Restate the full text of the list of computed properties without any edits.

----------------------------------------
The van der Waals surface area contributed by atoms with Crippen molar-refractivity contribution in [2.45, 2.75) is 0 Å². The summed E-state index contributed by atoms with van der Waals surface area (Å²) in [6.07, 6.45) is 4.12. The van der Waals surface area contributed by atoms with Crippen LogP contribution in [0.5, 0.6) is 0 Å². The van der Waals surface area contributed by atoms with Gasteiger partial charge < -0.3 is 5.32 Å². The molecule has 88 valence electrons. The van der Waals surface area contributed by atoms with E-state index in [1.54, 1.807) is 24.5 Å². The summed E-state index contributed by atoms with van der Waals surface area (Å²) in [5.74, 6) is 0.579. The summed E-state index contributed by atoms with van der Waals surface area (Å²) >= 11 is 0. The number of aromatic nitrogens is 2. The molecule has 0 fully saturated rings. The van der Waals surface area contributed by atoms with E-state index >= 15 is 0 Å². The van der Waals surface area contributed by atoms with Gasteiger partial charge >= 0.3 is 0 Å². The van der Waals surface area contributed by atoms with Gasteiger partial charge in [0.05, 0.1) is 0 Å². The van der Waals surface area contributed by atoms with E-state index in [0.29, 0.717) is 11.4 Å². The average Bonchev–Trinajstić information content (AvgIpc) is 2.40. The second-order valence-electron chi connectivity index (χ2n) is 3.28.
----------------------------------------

The van der Waals surface area contributed by atoms with Crippen molar-refractivity contribution in [2.45, 2.75) is 0 Å². The summed E-state index contributed by atoms with van der Waals surface area (Å²) in [6.07, 6.45) is 4.12. The van der Waals surface area contributed by atoms with Crippen LogP contribution in [0.5, 0.6) is 0 Å². The van der Waals surface area contributed by atoms with Gasteiger partial charge < -0.3 is 5.32 Å². The molecule has 88 valence electrons. The van der Waals surface area contributed by atoms with E-state index in [1.54, 1.807) is 24.5 Å². The summed E-state index contributed by atoms with van der Waals surface area (Å²) in [5.74, 6) is 0.579. The summed E-state index contributed by atoms with van der Waals surface area (Å²) >= 11 is 0. The number of aromatic nitrogens is 2. The molecule has 0 fully saturated rings. The van der Waals surface area contributed by atoms with E-state index >= 15 is 0 Å². The van der Waals surface area contributed by atoms with Gasteiger partial charge >= 0.3 is 0 Å². The van der Waals surface area contributed by atoms with Gasteiger partial charge in [0.05, 0.1) is 0 Å². The van der Waals surface area contributed by atoms with E-state index in [0.29, 0.717) is 11.4 Å². The average Bonchev–Trinajstić information content (AvgIpc) is 2.40. The second-order valence-electron chi connectivity index (χ2n) is 3.28.